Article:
I had pretty much given up on the Strokes some time ago. The band’s early, early promise just wasn’t bearing fruit anymore. But here we have Comedown Machine, and waddayaknow, things would seem to be looking up.
New release (River House/Loud & Proud/RED; tour dates) Photo by Cristina Arrigoni
Willie Nile’s latest album may be called American Ride, but he’s been taking us on that journey for more than 30 years now. And although his recording career has had its fits and starts, he’s been on a consistent roll since releasing Streets of New York in 2006. Much of his recent work, starting with the Streets predecessor Beautiful Wreck of the World in 1999, has been earnest and, at times, intense. Now comes Ride, and it’s almost as if Nile is thinking, after all of that admirably hard work, it’s high time to relax, roll down the window, and shoot the breeze behind the wheel.
That said, Nile is an artist who can make shooting the breeze sound like risking it all.
Think nobody writes and plays like the Fab Four anymore? Take that thought and let it be, 'cuz there's plenty of great pop here, there, and ... you know. You should know that 2006 has had more than its share of great releases.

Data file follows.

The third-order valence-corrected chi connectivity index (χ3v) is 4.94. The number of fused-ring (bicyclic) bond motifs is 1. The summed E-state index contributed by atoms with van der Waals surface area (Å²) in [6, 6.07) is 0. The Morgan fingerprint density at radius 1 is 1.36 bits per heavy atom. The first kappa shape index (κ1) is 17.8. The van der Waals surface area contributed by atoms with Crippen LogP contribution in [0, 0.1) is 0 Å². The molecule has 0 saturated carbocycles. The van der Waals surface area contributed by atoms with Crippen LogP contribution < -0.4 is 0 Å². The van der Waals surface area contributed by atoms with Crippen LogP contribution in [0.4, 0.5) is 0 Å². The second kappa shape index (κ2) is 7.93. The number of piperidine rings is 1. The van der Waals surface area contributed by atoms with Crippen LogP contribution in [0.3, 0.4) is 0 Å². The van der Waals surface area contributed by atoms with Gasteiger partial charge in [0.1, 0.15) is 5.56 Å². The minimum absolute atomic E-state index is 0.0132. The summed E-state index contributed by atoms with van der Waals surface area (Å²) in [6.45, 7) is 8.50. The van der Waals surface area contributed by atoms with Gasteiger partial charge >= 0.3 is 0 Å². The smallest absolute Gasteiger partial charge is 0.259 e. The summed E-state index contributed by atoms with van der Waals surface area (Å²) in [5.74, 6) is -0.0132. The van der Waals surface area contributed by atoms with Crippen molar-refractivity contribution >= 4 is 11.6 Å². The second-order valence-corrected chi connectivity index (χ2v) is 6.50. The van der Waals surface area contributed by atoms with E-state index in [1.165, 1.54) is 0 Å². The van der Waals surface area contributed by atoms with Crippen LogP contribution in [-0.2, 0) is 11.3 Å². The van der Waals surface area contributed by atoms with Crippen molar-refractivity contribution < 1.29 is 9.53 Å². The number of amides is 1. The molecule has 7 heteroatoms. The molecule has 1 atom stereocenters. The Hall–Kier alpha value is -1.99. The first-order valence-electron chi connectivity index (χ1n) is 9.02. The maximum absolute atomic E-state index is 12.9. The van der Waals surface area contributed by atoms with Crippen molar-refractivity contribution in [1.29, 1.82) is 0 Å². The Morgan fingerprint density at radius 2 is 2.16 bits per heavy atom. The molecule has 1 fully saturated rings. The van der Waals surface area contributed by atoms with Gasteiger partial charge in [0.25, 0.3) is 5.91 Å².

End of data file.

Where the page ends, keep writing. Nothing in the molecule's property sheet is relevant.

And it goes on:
Photos by Ebet Roberts Walk into the home of Alan Parsons, nestled in the hills of Santa Barbara, and you'll see ample evidence of his illustrious career. There are so many gold and platinum records on the wall of the studio annex that they spill from the hallway and fill the kitchen.
In the same way that the Warner Music Group is spearheading DVD-Audio, Sony Music is leading the charge for Super Audio CD - though that's a little difficult to tell from Sony's first batch of surround SACDs, which number exactly two.